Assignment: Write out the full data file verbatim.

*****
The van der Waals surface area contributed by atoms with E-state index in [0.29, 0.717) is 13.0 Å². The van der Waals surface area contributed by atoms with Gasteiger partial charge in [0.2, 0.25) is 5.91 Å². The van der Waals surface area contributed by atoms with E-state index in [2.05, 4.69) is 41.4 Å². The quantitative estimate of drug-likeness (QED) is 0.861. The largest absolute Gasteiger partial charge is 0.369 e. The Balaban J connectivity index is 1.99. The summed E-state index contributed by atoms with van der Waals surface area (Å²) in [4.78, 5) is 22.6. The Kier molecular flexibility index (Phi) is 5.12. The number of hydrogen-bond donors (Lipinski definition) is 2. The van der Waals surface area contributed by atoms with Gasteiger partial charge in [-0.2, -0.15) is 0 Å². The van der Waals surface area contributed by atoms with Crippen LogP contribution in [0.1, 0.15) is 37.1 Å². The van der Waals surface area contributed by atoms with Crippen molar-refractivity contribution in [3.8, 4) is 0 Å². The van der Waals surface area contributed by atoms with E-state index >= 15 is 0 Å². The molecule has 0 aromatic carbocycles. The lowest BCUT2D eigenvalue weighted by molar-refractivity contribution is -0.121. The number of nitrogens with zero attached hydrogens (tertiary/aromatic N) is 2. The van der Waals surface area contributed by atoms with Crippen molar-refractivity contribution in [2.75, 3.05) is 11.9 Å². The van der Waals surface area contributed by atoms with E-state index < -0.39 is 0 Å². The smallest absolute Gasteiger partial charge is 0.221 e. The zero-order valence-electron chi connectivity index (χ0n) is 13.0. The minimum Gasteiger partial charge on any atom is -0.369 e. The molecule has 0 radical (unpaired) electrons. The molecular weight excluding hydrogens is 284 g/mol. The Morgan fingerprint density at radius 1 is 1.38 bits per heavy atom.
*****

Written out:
The van der Waals surface area contributed by atoms with E-state index in [0.29, 0.717) is 13.0 Å². The van der Waals surface area contributed by atoms with Gasteiger partial charge in [0.2, 0.25) is 5.91 Å². The van der Waals surface area contributed by atoms with E-state index in [2.05, 4.69) is 41.4 Å². The quantitative estimate of drug-likeness (QED) is 0.861. The largest absolute Gasteiger partial charge is 0.369 e. The Balaban J connectivity index is 1.99. The summed E-state index contributed by atoms with van der Waals surface area (Å²) in [4.78, 5) is 22.6. The Kier molecular flexibility index (Phi) is 5.12. The number of hydrogen-bond donors (Lipinski definition) is 2. The van der Waals surface area contributed by atoms with Gasteiger partial charge in [-0.2, -0.15) is 0 Å². The van der Waals surface area contributed by atoms with Crippen LogP contribution in [0.1, 0.15) is 37.1 Å². The van der Waals surface area contributed by atoms with Crippen molar-refractivity contribution in [3.8, 4) is 0 Å². The van der Waals surface area contributed by atoms with E-state index >= 15 is 0 Å². The molecule has 0 aromatic carbocycles. The lowest BCUT2D eigenvalue weighted by molar-refractivity contribution is -0.121. The number of nitrogens with zero attached hydrogens (tertiary/aromatic N) is 2. The van der Waals surface area contributed by atoms with Crippen molar-refractivity contribution in [2.75, 3.05) is 11.9 Å². The van der Waals surface area contributed by atoms with E-state index < -0.39 is 0 Å². The smallest absolute Gasteiger partial charge is 0.221 e. The zero-order valence-electron chi connectivity index (χ0n) is 13.0. The minimum Gasteiger partial charge on any atom is -0.369 e. The molecule has 0 radical (unpaired) electrons. The molecular weight excluding hydrogens is 284 g/mol. The Morgan fingerprint density at radius 1 is 1.38 bits per heavy atom.